Dona Catharina makes world news

http://www.dailymail.co.uk/news/article-4847600/British-couple/marooned-shark-infested-Pacific.htm

On  our way to Niue we stopped in Beveridge Reef to make some repairs to our ripped sails. The voyage up from NZ was challenging with winds up to 40 kn and high seas.  Twice we have to. The first time within 30 miles of Raul Is, and then again only a day out from Beveridge Reef. It was really a rough passage, and we where looking forward to a few relaxing  days  in the lagoon of this remote submerged atollDSC_0498

But instead of being able to lick our wounds, and have some good snorkling and diving time, we where needed to rescue a British family of their catamaran.

In our first night in Beveridge Reef  I went on deck at 2:30  at night, and saw a light , only about a mile away from our anchorage to windward. Believeing that  the vessel is still in deep water outside the breaker line and to be able to warn them ,I turned the VHF on, only to receive a Mayday call.DSC_0559

They went right over the Reef, and by sheer luck did not pitch pole or break up. And where now sitting high and dry on the rocks, in an outgoing tide.

A family of four, mum an dad, and their 11 year old son and 13 year old doughter. None where injured, and for the time being they where save.  Anyway, it was still dark, and there was nothing we could do at this time of the day to help them, except offer morale support via the radio, and work out a rescue plan for the morning.

A satilite call went out to the NZ  Rescue Coordination Centre in Wellington . The Avanti crew had set of their EPIRB, and we wanted to inform the NZRCC  that we belived,  that we could get the situation under control without further assistance from NZRCC. The Dona Catharina crew could not have been more suited to organise and launch  the early morning rescue mission . We had experienced sailors, Greenpeace veterans, and a marine biologist on board. First daylight saw our two ribs head for the wreck of the Avanti.  Our priority was to get the two children of the wreck, and onto the saftey of Dona Catharina.IMG_10

We got within a few hundred metres of the outer Reef with our tendersDSC_0523, but the final contact with the stricken vessel had to be made by wading across the corals . It took Manu some time to fight the currents and waves, but he managed to walk to the wreck, piggyback the kids of the boat into the Avanti tender, and the drift them downwind to our waiting dinghies .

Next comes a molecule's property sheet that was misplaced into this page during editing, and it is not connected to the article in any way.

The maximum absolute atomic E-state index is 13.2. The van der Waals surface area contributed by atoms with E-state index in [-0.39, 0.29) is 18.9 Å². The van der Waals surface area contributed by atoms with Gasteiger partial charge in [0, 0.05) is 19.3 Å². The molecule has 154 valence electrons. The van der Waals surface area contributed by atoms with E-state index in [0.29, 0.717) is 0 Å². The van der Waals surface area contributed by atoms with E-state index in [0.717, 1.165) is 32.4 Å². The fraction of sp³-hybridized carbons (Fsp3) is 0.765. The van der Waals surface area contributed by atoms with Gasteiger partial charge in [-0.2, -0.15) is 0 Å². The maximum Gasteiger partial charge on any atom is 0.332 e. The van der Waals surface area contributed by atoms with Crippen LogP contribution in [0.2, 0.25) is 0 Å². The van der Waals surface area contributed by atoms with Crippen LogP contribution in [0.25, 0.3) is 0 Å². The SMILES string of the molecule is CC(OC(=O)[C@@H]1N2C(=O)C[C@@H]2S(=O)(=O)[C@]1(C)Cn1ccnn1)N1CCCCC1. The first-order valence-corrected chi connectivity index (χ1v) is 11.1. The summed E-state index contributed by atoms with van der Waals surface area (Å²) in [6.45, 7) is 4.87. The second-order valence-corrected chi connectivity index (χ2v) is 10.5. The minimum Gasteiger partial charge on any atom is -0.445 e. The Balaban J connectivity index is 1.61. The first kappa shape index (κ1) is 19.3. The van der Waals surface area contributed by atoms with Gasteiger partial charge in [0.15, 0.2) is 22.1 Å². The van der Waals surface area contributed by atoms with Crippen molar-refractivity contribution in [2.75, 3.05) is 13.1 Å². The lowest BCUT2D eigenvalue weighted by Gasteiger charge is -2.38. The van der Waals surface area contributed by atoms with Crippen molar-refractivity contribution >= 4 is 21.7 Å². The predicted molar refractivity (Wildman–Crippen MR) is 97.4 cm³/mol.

Once the kids were save on board Dona Catharina, where the were looked after by Monika Tina and Kylee, we headed back to get their parents of .

The next three days all crew on Dona Catharina was occupied with salvaging what ever we could on personal  belongings of the shipwrecked family, cooking for now eleven on board, or patching up our shredded sails.  However, The kids weren’t to sad, that most of their school books could not be saved.DSC_0573

Remains to say, that the reason for the stranding would lay in poor passage planing, and the reason for this are some personal problems  that would have preoccupied the mind of the Avanti skipper.

We have left the wreck of Avanti in Beveridge Reef unstripped and unplundered, with the hope the the Avanti insurer, Pantaenius , will make sure on their promises, to remove the wreck completely.  Beveridge Reef is a unique and pristine environment and it would be sad to see the wreck break up and pollute the lagoon .

DCIM/100MEDIA/DJI_0107.JPG
DCIM/100MEDIA/DJI_0107.JPG

The Avanti crew has left us, after a 130 mile downwind sail to Niue.

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